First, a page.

Moving to Rome?
Admin Issues for Expatriates in Rome
Once you have arrived in Rome on a visa for Italy, the bureaucratic bother is unfortunately not over yet. If you are not from an EU/EEA member state and have a long-stay National Visa, you need to acquire an official residence permit (permesso di soggiorno) within eight days of your arrival.
Holders of a study visa have to renew it every year; foreign residents with a work visa or family visa only need to go through the renewal process every two years.
Getting a Residence Permit
You can obtain a residence permit at the comune, the immigration office (Sportello l’Unico per l’Immigrazione) of the prefecture, or via the post office. The last option is probably the easiest.
Just look for the nearest post office that has a sportello amico logo, fill out the yellow permesso di soggiorno kit, and hand it in at the counter. If you have difficulty completing the kit, you can call 800 309 309 to receive 24/7 support in Italian, English, Spanish, Arabic, or French.
To find your nearest post office in Rome where you can apply for a residence permit, go to this Poste Italiane search engine. Type in your current residential address and click on the cerca (search) button. Choose the closest location among the results. If sportello amico is listed on the servizi (services) tab, this is the place to go. On the orari (office hours) tab, you can also check out when this post office is open.
How to Acquire a Tax Number
As soon as you have your residence permit, make sure to get your codice fiscale (tax number). Without this number, you’ll be unable to deal with most administrative issues of everyday life in Italy, so it is essential to get one.
Citizens of EU or EEA member states can skip the step with the residence permit and go for the codice fiscale right away.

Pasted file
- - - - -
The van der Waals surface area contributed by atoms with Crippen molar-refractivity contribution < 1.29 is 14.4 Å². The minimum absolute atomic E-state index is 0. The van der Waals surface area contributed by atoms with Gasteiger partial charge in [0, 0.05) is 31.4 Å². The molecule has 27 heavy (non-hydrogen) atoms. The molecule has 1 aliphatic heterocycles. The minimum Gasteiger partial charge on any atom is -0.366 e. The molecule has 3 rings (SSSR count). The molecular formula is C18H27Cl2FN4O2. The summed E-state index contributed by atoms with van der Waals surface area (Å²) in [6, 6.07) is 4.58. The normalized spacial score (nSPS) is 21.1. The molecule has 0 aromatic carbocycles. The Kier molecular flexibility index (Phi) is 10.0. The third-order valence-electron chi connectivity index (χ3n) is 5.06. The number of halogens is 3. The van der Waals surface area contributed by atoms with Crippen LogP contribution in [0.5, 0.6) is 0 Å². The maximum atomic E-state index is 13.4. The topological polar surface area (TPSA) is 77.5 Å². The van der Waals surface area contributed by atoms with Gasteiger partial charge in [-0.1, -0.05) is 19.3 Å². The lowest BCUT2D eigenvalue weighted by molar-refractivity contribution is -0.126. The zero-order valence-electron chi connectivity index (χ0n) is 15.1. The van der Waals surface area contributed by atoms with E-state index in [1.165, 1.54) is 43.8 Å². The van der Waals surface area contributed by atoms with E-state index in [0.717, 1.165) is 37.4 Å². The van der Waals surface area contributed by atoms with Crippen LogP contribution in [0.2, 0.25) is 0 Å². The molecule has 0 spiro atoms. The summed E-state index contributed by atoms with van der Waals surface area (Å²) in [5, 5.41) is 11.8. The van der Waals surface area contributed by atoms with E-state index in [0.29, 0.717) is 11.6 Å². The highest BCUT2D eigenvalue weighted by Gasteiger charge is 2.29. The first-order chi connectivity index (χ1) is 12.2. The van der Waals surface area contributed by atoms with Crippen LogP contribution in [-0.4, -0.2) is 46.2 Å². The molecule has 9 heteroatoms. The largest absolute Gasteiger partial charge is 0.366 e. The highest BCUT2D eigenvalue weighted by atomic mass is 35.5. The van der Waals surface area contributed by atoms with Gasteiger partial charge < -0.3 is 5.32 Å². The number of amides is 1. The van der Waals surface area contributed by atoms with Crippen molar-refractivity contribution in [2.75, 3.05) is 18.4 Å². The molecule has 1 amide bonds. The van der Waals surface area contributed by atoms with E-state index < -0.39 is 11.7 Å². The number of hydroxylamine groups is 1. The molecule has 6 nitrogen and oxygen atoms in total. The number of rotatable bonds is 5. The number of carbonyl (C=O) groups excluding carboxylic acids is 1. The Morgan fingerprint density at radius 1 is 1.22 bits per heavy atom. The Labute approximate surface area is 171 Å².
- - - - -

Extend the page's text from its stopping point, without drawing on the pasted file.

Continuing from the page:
To obtain your Italian tax number, take your passport and your residence permit or proof of residence and head for the Agenzia delle Entrate (tax office). Which office is responsible for you depends on your address in Rome.
On the website of the Agenzia delle Entrate di Lazio, you can explore the provincial offices by clicking on the map in the top left corner. The direzioni provinciali of Roma I, II, and III will be of interest to you. You should find the nearest local office (uffizio territoriale) and its contact info by clicking on a specific provincial office in the left-hand menu.
Collect your tax number at the respective uffizio territoriale.
Obtaining a Residence Certificate
Last but not least, you need a residence certificate from the registry office (anagrafe) of your town hall. The residence certificate isnot identical with the residence permit. Even if you are an EU national, you must apply for a certificato di residenzia!
EU nationals only need to provide a passport, a proof of employment or sufficient funds, their tax number, and proof of health insurance coverage to get this certificate. Expats with a National Visa, on the other hand, have to show their passport, their residence permit, their tax number, and their marriage or birth certificate (holders of a family visa).
The anagrafe is located at the town hall of your borough (municipio) in Rome. Please click on your residential area on this map of all the Roman municipi. Once you have chosen the borough where you live, you can look for the contact details of the registry office via the left-hand menu.
The anagrafe may be listed separately, under servizi (services), servizi demografici (demographic services), uffici amministravi(administrative offices), dove siamo (where we are), or similar. If you cannot easily find any information on the location and office hours of the ufficio anagrafico (registry office), ask a friend who speaks Italian to search the website or call your municipio for you.
We do our best to keep this article up to date. However, we cannot guarantee that the information provided is always current or complete.